With the revaluation of the yuan and a wave of wage increases, manufacturers in southern China are finding themselves under pressure to reduce costs. The new economic climate is forcing factories to move inland, and others to leave China altogether.
Just like the 1980's when factories closed down in Hong Kong and moved to China's Guangdong province, today manufacturers in southern China are looking for the next low-cost base.
Cliff Sun, chairman of the Federation of Hong Kong Industries, an organization that represents 3,000 companies, most with manufacturing facilities in China, says costs in southern China's export hub are rising.
"The recent pay rise has a significant impact on a lot of small and medium enterprises as the cost of manufacturing becomes higher. When they have to compete with other manufacturers in the mainland, if the cost of manufacturing keeps going up, that means their customers are going to give them less orders," Sun said.
The Guangdong provincial government raised the minimum wage by 21 percent in May. Labor strikes at Toyota and Honda plants in recent weeks only added pressure on wages.
And last month, China allowed the yuan to strengthen against the dollar, for the first time in nearly two years. That means Chinese exports are becoming more expensive overseas.
Sun expects at least 3,000 factories in the Guangdong area, still staggering from the global financial crisis, will not survive.
"It's not easy…. Some of our members are diversifying. They're integrating their manufacturing facilities from, for example, Shenzhen manufacturing base, shifting some of the labor intensive production, jobs into neighboring provinces like Jiangxi, Hunan, Sichuan." said Sun. "If that can be done, at least they're going to survive."
Beijing has been pushing exporters to move to the poorer inland regions, as a way to narrow the rural and urban income gaps.
But inland factories may face other problems. When factories move inland where wages are lower, suppliers may not be able to catch up said Standard Chartered Bank's regional economist Kelvin Lau.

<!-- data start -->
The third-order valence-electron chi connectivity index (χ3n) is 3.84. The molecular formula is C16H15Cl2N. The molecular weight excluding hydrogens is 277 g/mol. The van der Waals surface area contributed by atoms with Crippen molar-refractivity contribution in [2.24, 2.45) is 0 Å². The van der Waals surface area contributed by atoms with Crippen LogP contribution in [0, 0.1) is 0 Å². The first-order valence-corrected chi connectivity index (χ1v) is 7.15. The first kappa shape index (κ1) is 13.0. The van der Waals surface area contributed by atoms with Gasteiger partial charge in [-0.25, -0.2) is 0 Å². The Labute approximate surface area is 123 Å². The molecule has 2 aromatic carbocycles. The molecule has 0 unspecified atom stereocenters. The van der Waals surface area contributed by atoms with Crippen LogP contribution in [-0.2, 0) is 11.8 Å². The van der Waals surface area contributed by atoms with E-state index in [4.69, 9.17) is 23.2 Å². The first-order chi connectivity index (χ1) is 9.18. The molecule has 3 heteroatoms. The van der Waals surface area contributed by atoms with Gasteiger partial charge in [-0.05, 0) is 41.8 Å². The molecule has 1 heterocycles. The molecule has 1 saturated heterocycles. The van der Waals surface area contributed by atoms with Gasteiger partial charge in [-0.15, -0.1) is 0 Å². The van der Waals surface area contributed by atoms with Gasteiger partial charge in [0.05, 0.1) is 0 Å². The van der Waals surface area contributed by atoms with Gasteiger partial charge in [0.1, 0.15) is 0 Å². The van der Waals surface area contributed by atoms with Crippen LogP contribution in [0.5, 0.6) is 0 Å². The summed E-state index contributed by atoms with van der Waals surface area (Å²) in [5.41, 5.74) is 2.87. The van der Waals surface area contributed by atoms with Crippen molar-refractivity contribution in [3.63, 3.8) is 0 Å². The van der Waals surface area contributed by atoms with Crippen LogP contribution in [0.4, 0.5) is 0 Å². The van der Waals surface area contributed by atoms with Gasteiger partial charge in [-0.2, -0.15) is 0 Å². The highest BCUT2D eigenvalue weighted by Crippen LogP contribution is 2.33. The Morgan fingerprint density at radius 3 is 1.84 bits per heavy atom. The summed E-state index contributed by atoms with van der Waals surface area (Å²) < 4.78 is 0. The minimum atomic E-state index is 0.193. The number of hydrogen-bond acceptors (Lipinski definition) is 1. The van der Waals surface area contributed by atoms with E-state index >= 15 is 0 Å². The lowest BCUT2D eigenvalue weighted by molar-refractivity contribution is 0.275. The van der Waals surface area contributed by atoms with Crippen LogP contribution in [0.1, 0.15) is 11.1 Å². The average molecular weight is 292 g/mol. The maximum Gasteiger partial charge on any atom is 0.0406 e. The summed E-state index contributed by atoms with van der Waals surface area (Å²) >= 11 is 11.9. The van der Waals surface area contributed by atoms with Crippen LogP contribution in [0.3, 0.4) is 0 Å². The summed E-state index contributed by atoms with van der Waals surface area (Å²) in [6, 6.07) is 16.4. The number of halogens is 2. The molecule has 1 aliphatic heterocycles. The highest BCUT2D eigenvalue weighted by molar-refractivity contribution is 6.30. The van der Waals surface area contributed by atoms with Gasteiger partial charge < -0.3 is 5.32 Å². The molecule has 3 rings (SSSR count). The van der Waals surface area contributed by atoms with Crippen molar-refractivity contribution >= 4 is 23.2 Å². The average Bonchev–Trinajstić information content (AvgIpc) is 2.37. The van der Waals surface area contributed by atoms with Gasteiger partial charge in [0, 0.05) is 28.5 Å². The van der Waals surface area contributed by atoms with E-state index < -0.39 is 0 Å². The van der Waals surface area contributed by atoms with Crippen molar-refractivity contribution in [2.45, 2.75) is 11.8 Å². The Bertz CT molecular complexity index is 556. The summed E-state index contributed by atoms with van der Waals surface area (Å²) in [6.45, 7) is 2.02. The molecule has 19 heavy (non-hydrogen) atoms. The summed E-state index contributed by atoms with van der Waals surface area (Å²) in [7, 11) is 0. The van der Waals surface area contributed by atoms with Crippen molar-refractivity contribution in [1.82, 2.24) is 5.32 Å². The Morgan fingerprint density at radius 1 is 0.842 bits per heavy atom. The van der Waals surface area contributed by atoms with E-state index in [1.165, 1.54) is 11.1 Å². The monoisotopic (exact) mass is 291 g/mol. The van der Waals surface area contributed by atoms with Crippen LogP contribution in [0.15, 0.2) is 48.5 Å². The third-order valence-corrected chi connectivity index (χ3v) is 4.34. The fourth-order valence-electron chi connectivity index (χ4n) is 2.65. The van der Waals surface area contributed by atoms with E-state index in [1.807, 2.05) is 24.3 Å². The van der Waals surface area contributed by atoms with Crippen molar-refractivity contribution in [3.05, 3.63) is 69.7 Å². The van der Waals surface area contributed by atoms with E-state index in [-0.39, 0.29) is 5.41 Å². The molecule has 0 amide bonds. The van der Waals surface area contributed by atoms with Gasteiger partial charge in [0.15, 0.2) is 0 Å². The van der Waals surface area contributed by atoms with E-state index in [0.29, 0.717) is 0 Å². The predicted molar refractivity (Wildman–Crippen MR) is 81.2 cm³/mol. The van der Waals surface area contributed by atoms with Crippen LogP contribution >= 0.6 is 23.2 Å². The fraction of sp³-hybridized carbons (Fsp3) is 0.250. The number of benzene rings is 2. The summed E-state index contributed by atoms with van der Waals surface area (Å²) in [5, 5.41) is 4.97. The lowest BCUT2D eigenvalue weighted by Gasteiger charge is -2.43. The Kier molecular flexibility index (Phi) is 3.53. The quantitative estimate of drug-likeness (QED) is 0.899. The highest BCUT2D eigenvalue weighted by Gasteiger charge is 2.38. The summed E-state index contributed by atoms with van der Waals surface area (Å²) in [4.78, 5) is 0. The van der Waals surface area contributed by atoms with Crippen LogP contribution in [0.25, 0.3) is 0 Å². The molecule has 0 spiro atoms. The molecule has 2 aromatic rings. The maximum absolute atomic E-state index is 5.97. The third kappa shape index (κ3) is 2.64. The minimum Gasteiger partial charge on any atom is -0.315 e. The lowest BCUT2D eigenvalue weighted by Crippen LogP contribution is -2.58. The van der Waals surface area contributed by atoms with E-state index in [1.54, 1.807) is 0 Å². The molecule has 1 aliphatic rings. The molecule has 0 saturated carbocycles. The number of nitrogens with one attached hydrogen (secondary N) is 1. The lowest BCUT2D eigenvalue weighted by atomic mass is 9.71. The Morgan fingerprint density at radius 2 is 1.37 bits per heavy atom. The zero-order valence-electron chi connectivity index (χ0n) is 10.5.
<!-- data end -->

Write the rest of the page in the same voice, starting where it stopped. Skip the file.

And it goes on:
"The layout of many of these manufacturing cities or towns is that a big factory is usually surrounded by many of the suppliers that they worked with…. The third way out in the face of rising cost is to actually relocate outside of China," said Lau.
And that is what some manufacturers have been doing in recent years - opening factories in Vietnam, Cambodia and Indonesia, where costs are lower.
Sun said Hong Kong companies in the mainland are looking for opportunities to move labor intensive activities to southeast Asia.
"They can consider the Asian countries like Burma, Vietnam, Laos, Cambodia - these are Asian countries that are not financially developed, their labor cost is still relatively inexpensive. You are talking about maybe $80 per month for casual worker, which [compared to] China, I think in Shenzhen, you have to pay twice as much or more."
Vietnam has invested in infrastructure such as ports and roads and dangled incentives to foreign companies.
Abe Junji runs a Japanese shoe factory outside Vietnam's Ho Chi Minh City. He thinks the future is good here because the government has made it easier for foreign investors to come to the country, granting them tax incentives.
But it may fall short of what China can offer, said Standard Chartered's Lau.
"There are also other considerations that they have to take into account. For example, whether the logistics or the infrastructure support is comparable to what they get in China," Lau said.
At Li & Fung, a major Hong Kong company that is one of the biggest suppliers of consumer goods to large overseas retailers, executives acknowledge that China's low-cost era may be over. But they expect the country to be a dominant exporter for years to come. Li & Fung said China remains the biggest source of the company's products, with $8 billion in goods a year. The second biggest, Vietnam, supplies just $1 billion of merchandise.